If you’re looking for serious passion and drive, look no further than Jiro Dreams of Sushi. This beautifully shot documentary perfectly captures the art of kaizen – the pursuit of perfection – by master sushi chef Jiro Ono. It greatly focuses on his dedication to the fine art of sushi-making and how it is passed down to his sons, as well as how he, even at age 85 when this movie was filmed, is unwavering in his quest to create truly incredible, unforgettable sushi. Known as the greatest sushi chef alive, this film is an absolute essential if you love sushi or watching a master craftsman at his work. Out of all the food films, this one is definitely one of the most technical.
In honour of the late Irrfan Khan, of course we must include The Lunchbox. If you’re a fan of the complexity and punchiness of Indian cuisine, this should definitely make it on your watch list. Irrfan Khan plays a widower who accidentally receives a neglected housewife’s notes to her husband, which are usually placed in lunchboxes delivered to the latter. This eventually leads to a long distance exchange, where Khan’s character and the housewife go in-depth into each other’s lives and rediscovering the magic of love – with some scrumptious meals on the side of course.
Eat Drink Man Woman
Among many of Ang Lee’s cinematic marvels, Eat Drink Man Woman is a film that once again shows how food can be the glue that holds families together. The 1994 comedy-drama takes place in Taipei, where a father and his three daughters gather once a week to enjoy a sumptuous meal together. The film tells the stories of each family member, illustrating how they have moved away from cultural rules and norms without losing their family traditions. You get to savour the gorgeous cooking sequences in the film which brings to light Taiwan’s unique dishes and cooking techniques.
There’s something about the incredible feat that is the meal in Danish film Babette’s Feast. The film builds on the magic of food and its power to bring people together during difficult times. It’s also a story about people and faith, with a focus on a family whose tumultuous past becomes a mere story in history as the meal acts as food for the appetite and the soul. Fun fact: Babette’s Feast was the first film from Denmark to bag an Oscar award for Best Foreign Language Film.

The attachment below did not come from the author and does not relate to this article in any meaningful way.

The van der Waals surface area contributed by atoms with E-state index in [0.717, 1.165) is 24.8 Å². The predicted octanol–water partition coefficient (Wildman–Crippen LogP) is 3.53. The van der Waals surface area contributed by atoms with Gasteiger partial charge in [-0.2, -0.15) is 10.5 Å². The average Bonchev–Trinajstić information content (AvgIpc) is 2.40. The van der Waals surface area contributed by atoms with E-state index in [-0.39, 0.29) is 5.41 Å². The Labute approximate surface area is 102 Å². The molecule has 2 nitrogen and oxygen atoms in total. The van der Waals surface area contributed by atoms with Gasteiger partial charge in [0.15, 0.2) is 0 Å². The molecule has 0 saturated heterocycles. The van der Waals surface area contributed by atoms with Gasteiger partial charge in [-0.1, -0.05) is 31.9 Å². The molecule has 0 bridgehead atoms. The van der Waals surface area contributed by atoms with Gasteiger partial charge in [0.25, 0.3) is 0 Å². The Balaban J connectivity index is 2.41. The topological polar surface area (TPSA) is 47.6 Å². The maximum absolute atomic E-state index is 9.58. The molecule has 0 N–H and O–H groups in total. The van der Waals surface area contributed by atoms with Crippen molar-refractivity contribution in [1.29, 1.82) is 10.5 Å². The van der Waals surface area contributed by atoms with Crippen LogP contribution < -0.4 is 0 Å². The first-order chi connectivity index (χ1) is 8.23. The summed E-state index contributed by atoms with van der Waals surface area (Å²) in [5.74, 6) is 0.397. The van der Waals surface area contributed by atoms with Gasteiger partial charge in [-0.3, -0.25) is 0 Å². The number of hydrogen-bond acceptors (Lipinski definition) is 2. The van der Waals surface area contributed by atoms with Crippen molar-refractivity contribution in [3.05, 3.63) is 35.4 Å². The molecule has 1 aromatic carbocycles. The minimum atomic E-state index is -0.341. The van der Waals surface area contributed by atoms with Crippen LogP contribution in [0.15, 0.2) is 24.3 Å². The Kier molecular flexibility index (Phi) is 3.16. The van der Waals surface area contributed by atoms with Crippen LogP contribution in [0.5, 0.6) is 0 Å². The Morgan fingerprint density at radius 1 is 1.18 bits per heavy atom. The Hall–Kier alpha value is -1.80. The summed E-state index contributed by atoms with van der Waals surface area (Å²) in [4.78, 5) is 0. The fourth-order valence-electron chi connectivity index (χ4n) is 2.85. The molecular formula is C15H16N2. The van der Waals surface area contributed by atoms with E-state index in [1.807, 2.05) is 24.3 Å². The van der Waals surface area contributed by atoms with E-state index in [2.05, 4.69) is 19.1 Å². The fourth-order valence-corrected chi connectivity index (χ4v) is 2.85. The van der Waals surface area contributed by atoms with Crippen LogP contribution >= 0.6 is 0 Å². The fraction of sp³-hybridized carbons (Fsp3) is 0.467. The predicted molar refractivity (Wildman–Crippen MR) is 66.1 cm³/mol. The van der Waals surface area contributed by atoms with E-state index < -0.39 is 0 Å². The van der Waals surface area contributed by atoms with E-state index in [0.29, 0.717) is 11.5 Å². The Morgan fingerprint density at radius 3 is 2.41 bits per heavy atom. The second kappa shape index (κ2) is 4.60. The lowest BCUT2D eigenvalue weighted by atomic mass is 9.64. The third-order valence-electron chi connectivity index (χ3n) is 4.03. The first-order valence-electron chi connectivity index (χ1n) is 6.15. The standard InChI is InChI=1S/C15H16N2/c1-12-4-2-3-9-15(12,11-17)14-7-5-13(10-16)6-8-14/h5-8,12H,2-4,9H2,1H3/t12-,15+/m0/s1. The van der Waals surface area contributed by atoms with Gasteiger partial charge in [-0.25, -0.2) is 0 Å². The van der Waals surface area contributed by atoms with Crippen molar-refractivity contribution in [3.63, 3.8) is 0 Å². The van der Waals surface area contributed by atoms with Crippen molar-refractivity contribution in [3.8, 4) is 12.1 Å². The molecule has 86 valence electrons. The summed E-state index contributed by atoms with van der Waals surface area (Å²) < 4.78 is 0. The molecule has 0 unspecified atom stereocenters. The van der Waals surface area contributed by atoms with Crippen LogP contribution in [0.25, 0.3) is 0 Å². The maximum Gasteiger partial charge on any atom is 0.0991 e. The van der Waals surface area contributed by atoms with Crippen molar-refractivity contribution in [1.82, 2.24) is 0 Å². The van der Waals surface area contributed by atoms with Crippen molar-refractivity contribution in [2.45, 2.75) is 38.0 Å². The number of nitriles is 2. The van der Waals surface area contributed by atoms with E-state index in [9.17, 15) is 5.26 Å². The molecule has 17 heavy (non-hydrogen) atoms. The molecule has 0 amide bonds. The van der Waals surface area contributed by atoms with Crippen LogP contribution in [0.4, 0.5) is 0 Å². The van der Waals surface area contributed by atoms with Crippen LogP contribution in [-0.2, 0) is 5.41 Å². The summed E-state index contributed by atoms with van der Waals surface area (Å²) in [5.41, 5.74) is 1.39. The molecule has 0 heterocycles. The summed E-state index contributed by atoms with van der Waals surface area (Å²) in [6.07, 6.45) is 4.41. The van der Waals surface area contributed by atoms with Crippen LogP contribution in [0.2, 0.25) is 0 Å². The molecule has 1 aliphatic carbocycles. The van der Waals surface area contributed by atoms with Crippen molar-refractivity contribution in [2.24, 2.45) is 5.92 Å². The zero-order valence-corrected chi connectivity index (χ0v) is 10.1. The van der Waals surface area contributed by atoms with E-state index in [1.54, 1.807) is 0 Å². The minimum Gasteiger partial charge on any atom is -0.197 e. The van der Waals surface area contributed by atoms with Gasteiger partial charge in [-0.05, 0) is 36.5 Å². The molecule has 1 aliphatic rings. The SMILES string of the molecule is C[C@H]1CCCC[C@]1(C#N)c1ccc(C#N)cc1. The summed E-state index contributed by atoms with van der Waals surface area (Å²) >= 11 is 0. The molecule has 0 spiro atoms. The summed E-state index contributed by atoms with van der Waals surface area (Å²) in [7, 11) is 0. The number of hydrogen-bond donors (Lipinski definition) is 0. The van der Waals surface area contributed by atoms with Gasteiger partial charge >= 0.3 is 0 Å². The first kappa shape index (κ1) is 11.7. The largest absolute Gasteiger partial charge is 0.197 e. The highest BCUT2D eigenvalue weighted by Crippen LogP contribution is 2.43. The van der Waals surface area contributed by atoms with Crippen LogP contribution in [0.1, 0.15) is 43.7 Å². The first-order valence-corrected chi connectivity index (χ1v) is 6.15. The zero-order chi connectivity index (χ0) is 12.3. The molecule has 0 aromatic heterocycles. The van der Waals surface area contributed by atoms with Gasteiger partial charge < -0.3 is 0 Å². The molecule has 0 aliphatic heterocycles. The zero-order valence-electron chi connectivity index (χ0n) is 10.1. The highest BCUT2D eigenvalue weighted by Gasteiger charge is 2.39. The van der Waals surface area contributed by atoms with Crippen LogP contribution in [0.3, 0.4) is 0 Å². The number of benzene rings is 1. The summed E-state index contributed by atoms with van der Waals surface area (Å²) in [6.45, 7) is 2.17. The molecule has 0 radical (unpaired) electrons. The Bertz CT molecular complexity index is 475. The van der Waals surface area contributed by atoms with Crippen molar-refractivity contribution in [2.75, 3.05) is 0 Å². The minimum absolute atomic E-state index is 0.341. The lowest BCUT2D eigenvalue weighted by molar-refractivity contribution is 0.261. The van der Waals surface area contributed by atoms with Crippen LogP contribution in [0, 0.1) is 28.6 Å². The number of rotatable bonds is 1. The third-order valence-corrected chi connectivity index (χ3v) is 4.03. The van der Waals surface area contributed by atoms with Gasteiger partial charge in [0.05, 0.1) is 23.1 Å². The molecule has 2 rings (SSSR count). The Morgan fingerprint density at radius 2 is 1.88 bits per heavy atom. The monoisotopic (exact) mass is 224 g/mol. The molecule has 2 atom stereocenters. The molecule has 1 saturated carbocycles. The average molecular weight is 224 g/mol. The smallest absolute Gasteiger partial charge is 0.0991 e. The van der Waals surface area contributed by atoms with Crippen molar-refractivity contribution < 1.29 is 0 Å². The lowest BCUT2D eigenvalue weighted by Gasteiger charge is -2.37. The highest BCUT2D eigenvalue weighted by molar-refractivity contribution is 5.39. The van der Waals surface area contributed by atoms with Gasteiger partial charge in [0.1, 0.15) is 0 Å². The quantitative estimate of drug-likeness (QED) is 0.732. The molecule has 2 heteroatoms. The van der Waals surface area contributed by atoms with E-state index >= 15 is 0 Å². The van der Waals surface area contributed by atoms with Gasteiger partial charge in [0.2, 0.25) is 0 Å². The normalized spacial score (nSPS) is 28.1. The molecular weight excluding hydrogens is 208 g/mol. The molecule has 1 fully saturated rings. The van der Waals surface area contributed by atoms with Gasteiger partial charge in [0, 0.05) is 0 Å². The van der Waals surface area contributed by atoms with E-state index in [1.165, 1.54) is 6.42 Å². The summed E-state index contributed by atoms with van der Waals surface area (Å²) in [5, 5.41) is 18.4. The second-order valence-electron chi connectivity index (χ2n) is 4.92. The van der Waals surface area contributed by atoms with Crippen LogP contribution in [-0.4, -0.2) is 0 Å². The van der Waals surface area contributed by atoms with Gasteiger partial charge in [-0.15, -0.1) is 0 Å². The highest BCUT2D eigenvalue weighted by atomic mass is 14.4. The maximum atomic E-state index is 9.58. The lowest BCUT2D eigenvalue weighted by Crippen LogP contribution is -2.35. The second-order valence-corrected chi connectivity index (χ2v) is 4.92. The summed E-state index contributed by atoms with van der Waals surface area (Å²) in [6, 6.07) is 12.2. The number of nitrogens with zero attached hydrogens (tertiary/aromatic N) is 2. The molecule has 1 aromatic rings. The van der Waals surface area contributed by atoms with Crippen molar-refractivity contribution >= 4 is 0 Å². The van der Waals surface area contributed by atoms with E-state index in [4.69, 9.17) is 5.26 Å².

The Ramen Girl
Though The Ramen Girl brings a pretty predictable storyline to the dinner table, it does have its own merits and the heart for it to make it to this list. The late Brittany Murphy stars as Abby, an American girl – a stereotypical ditzy blonde – who moves to Tokyo to be with her boyfriend. When tragedy strikes the romance, Abby turns to a humble bowl of ramen, and eventually sets off on a quest with a stubborn and proud Japanese chef to learn how to cook ramen. It is then when she realises that it’s not just (very) hard work that’s needed to create a good serving of ramen, but also heart.
If you’ve ever been interested in the history of McDonald’s, then you need to check out The Founder. Michael Keaton stars in this film as Ray Kroc, the man who brought a small hamburger restaurant across the American nation – while putting the original owners on the sidelines. The Founder doesn’t just explore the history of everyone’s favourite fast food giant, it’s also a humorous depiction of a cautionary tale. It tells us no matter how great of a success can stem from one’s ambition and greed, it often costs the relationships we have with other people.
We promise you – after watching Waitress at least once and you’ll be craving some homemade or diner-style pie. Keri Russell plays the charming Jenna, who’s stuck in an awful marriage, working in a small town diner and dreaming of an escape to a better life. This film has a heartwarming story about how food can be a blissful escape even from the most dire of situations baked into its heart, with dreamy cooking scenes and grounded whimsy as the final topping.
If there’s something that can bring people from all walks of live together, it’s food. This is clearly shown in the film Soul Food, as it wonderfully showcases the importance of food in a household (no matter how topsy turvy), and how it’s used to celebrate traditions and remembering those we love. In the film, a family that had fallen apart is brought back together by a special Sunday dinner.
The Hundred-Foot Journey
Two vastly different cultures and cuisine clash in The Hundred-Foot Journey, but come together from a shared love of truly good food. Dame Helen Mirren plays your typically traditional French chef who is flabbergasted when a family from Indian opens their own family restaurant a hundred feet opposite her own Michelin-starred establishment. She eventually forms a friendly rivalry with her spicier, bolder competition, and even takes the family’s son and head chef under her wing to help him flourish in the competitive world of haute cuisine. Here we see how food can even bring different cultures together, how one should break away from the confines of rigid tradition once in a while, and to know when to come home to something that’s simply delicious.